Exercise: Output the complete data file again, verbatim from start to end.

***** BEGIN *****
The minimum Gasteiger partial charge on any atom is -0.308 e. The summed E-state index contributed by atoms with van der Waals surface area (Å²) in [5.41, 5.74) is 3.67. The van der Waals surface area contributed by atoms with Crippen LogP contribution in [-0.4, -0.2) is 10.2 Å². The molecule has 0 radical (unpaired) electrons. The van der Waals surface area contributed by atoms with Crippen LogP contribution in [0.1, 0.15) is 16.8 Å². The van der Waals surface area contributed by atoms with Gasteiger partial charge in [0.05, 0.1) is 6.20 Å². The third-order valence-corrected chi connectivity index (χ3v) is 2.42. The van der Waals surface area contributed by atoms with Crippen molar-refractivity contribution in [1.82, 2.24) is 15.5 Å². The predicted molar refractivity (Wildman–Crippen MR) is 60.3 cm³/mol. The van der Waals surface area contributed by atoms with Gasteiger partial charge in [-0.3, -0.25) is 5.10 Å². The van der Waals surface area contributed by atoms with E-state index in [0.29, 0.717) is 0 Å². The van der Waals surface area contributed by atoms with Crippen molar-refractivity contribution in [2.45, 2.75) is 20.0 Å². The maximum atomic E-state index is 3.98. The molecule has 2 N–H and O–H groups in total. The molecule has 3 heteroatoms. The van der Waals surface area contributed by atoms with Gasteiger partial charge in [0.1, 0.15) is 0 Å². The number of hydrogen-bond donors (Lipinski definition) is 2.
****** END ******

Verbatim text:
The minimum Gasteiger partial charge on any atom is -0.308 e. The summed E-state index contributed by atoms with van der Waals surface area (Å²) in [5.41, 5.74) is 3.67. The van der Waals surface area contributed by atoms with Crippen LogP contribution in [-0.4, -0.2) is 10.2 Å². The molecule has 0 radical (unpaired) electrons. The van der Waals surface area contributed by atoms with Crippen LogP contribution in [0.1, 0.15) is 16.8 Å². The van der Waals surface area contributed by atoms with Gasteiger partial charge in [0.05, 0.1) is 6.20 Å². The third-order valence-corrected chi connectivity index (χ3v) is 2.42. The van der Waals surface area contributed by atoms with Crippen molar-refractivity contribution in [1.82, 2.24) is 15.5 Å². The predicted molar refractivity (Wildman–Crippen MR) is 60.3 cm³/mol. The van der Waals surface area contributed by atoms with Gasteiger partial charge in [-0.3, -0.25) is 5.10 Å². The van der Waals surface area contributed by atoms with E-state index in [0.29, 0.717) is 0 Å². The van der Waals surface area contributed by atoms with Crippen molar-refractivity contribution in [2.45, 2.75) is 20.0 Å². The maximum atomic E-state index is 3.98. The molecule has 2 N–H and O–H groups in total. The molecule has 3 heteroatoms. The van der Waals surface area contributed by atoms with Gasteiger partial charge in [0.1, 0.15) is 0 Å². The number of hydrogen-bond donors (Lipinski definition) is 2.